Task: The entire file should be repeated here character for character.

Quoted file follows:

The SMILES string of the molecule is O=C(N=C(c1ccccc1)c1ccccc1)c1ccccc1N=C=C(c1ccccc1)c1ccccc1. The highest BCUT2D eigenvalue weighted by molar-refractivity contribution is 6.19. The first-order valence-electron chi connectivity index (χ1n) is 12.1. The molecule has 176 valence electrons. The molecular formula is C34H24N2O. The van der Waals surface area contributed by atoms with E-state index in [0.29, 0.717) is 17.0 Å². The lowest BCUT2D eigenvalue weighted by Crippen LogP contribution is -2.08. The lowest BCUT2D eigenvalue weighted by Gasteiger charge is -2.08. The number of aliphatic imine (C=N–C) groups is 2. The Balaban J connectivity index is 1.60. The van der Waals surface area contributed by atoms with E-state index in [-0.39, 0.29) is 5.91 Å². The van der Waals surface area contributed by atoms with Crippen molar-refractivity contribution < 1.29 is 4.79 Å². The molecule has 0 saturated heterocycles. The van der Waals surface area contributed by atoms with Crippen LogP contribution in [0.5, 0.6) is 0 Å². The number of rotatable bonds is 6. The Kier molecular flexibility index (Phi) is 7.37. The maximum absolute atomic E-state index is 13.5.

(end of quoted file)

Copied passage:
The SMILES string of the molecule is O=C(N=C(c1ccccc1)c1ccccc1)c1ccccc1N=C=C(c1ccccc1)c1ccccc1. The highest BCUT2D eigenvalue weighted by molar-refractivity contribution is 6.19. The first-order valence-electron chi connectivity index (χ1n) is 12.1. The molecule has 176 valence electrons. The molecular formula is C34H24N2O. The van der Waals surface area contributed by atoms with E-state index in [0.29, 0.717) is 17.0 Å². The lowest BCUT2D eigenvalue weighted by Crippen LogP contribution is -2.08. The lowest BCUT2D eigenvalue weighted by Gasteiger charge is -2.08. The number of aliphatic imine (C=N–C) groups is 2. The Balaban J connectivity index is 1.60. The van der Waals surface area contributed by atoms with E-state index in [-0.39, 0.29) is 5.91 Å². The van der Waals surface area contributed by atoms with Crippen molar-refractivity contribution < 1.29 is 4.79 Å². The molecule has 0 saturated heterocycles. The van der Waals surface area contributed by atoms with Crippen LogP contribution in [0.5, 0.6) is 0 Å². The number of rotatable bonds is 6. The Kier molecular flexibility index (Phi) is 7.37. The maximum absolute atomic E-state index is 13.5.